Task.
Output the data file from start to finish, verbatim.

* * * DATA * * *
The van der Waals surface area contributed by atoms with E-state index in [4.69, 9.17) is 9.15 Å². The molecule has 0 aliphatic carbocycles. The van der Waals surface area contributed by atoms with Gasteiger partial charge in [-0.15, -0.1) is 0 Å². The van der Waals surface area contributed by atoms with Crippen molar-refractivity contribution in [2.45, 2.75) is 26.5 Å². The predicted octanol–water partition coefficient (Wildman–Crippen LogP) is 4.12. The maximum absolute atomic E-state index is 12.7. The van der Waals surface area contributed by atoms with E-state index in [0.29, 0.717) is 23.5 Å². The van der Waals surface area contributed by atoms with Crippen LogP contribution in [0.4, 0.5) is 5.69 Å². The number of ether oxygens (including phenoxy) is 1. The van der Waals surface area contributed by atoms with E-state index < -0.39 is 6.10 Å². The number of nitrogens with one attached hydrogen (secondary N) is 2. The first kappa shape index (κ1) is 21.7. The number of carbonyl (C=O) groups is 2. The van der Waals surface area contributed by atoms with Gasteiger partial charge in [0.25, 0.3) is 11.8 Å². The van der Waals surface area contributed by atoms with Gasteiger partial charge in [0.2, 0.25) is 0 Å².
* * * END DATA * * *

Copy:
The van der Waals surface area contributed by atoms with E-state index in [4.69, 9.17) is 9.15 Å². The molecule has 0 aliphatic carbocycles. The van der Waals surface area contributed by atoms with Gasteiger partial charge in [-0.15, -0.1) is 0 Å². The van der Waals surface area contributed by atoms with Crippen molar-refractivity contribution in [2.45, 2.75) is 26.5 Å². The predicted octanol–water partition coefficient (Wildman–Crippen LogP) is 4.12. The maximum absolute atomic E-state index is 12.7. The van der Waals surface area contributed by atoms with E-state index in [0.29, 0.717) is 23.5 Å². The van der Waals surface area contributed by atoms with Crippen LogP contribution in [0.4, 0.5) is 5.69 Å². The number of ether oxygens (including phenoxy) is 1. The van der Waals surface area contributed by atoms with E-state index < -0.39 is 6.10 Å². The number of nitrogens with one attached hydrogen (secondary N) is 2. The first kappa shape index (κ1) is 21.7. The number of carbonyl (C=O) groups is 2. The van der Waals surface area contributed by atoms with Gasteiger partial charge in [0.25, 0.3) is 11.8 Å². The van der Waals surface area contributed by atoms with Gasteiger partial charge in [0.2, 0.25) is 0 Å².